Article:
How do you measure your self-worth?
After enduring two brutal, pandemic-filled years, it now seems foolish for the world to have proudly concluded that things are finally going back to ‘normal’. The workforce seems to be a little more complex than that.1 Changes in the workforce have left a lasting impact not only on the work environment, but on the psyche of the individuals who are now dealing with concerns over both unemployment and underemployment. The pandemic saw unemployment and underemployment rise as skilled workers were both forced out of the professional world, and some left voluntarily to pursue income from the gig economy. The ones coming back are demanding new conditions to match their post-COVID perspective.
Unemployment describes a situation where one is not employed while underemployment describes the situation when an employee works fewer hours than usual in their specialty.2 In addition, invisible underemployment touches on people that put in the hours but do not use their skills. In both cases, it is important to look not only at the financial but emotional and behavioural adversities that follow these events in order to fully understand the adverse consequences. This also allows for more personalised solutions to be suggested by professionals for workers to overcome these major life challenges.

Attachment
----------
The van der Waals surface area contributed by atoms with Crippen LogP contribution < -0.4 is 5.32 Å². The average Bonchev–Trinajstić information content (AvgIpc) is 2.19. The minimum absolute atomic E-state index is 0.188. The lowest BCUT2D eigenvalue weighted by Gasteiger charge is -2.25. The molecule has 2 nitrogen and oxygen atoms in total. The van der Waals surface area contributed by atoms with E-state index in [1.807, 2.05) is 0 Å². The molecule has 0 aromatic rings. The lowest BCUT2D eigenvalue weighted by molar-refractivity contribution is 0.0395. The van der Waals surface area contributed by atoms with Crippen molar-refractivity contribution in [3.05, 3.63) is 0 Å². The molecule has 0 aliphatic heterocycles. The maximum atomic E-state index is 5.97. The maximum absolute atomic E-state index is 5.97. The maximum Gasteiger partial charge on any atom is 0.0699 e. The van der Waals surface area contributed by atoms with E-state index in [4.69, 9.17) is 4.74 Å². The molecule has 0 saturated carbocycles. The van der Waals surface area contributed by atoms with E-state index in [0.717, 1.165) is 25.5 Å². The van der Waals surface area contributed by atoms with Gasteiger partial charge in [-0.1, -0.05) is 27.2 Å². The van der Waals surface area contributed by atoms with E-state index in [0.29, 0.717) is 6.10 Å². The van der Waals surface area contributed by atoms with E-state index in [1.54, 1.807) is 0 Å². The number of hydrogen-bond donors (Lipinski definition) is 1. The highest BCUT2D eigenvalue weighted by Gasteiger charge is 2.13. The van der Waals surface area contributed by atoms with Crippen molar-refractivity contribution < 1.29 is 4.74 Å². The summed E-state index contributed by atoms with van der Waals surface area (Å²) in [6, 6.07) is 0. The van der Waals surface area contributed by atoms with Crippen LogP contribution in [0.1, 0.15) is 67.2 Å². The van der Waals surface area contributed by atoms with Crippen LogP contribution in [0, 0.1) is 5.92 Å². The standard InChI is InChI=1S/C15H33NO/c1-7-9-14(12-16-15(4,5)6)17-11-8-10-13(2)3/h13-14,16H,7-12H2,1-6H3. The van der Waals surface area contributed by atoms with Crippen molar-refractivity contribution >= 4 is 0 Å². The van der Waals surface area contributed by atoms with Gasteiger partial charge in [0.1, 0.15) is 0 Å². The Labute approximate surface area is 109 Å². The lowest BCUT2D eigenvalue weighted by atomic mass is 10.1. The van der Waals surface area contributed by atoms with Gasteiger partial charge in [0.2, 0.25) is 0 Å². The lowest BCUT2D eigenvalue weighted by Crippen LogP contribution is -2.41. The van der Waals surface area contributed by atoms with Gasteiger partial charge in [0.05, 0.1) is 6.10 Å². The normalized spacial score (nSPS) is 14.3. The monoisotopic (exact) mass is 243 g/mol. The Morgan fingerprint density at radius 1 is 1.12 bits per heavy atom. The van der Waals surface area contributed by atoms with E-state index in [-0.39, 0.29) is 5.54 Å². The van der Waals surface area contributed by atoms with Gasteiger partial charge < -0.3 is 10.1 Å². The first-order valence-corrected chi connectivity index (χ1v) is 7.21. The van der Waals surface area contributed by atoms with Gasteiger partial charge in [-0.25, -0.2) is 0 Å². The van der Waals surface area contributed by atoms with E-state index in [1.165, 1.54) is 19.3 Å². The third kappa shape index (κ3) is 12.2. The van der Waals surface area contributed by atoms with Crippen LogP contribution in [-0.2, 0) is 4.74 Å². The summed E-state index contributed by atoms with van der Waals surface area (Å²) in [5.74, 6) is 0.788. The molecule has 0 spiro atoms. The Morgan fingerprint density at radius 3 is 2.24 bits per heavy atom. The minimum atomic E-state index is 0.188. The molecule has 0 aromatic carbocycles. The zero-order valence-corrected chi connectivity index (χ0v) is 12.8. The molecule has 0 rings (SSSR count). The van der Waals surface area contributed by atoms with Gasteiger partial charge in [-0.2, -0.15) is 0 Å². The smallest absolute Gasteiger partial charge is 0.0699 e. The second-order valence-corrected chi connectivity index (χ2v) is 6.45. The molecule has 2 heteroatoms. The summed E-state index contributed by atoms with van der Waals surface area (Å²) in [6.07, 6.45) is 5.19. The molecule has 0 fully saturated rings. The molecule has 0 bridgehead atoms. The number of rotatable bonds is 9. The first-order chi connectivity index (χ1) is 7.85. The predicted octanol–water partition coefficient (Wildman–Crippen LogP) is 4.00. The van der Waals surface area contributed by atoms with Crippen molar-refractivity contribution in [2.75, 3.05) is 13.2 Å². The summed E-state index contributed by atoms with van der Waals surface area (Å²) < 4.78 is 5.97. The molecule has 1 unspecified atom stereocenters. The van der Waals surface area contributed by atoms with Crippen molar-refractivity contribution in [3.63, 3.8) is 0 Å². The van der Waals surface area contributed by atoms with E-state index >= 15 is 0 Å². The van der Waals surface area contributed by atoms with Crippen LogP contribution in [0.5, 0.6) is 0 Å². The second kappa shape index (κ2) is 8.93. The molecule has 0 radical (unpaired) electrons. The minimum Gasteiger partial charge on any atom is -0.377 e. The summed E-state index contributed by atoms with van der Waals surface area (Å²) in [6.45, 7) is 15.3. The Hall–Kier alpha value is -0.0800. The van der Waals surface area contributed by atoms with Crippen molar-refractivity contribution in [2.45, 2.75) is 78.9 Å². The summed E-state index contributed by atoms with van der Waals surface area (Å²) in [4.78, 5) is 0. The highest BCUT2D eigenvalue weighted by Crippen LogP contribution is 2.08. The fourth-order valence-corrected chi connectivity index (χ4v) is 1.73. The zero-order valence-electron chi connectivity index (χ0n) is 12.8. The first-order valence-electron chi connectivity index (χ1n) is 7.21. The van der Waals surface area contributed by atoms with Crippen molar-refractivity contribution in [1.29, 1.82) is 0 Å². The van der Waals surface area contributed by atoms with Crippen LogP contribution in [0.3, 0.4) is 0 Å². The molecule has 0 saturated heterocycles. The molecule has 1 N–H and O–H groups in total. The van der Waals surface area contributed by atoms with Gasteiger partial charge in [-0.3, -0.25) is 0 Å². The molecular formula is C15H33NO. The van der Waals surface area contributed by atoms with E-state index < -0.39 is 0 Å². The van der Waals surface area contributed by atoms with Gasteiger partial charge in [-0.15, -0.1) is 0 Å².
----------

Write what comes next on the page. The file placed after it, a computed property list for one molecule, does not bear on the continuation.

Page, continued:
Peggy was a principal of a school when COVID started, but through changes in leadership due to the pandemic, her contract was not renewed and she found herself unemployed. Peggy was at a crossroads in her life having been a school principal for the previous seven years but knowing she wasn’t really enjoying. Her finances were in such a state that she couldn’t afford a lower paying job, even though her ideal situation was working less hours and having more time in her garden. Peggy spent the summer talking to a financial therapist and re-evaluating her life, her sense of self, and redefining what she truly needed to feel happy and fulfilled. After a lot of deep psychology work, Peggy was able to restructure her entire financial life, sell some assets to pay off debt. She moved to a reading tutor’s job at a new school and found the more she engaged directly with the children she wanted to teach, the better she felt. This new perspective tied her self-worth to direct childhood education and helping youth from a hands-on angle, rather than the more complex but less rewarding position of school administrator. At first Peggy had to detach from her self-image of being a principal and the esteem she had attached to that role in life. Once she could free her mind, Peggy was able to seek out what truly fed her heart. This led to what some people would consider “underemployment” or a lesser skilled and lesser income position. However, once Peggy had systematically addressed her finances, she right-sized her financial needs to match a lesser paying but more fulfilling role. In this case, Peggy used financial psychology to deal with the fear of unemployment, the stress of debt, and choice of employment to live a fuller, happier life.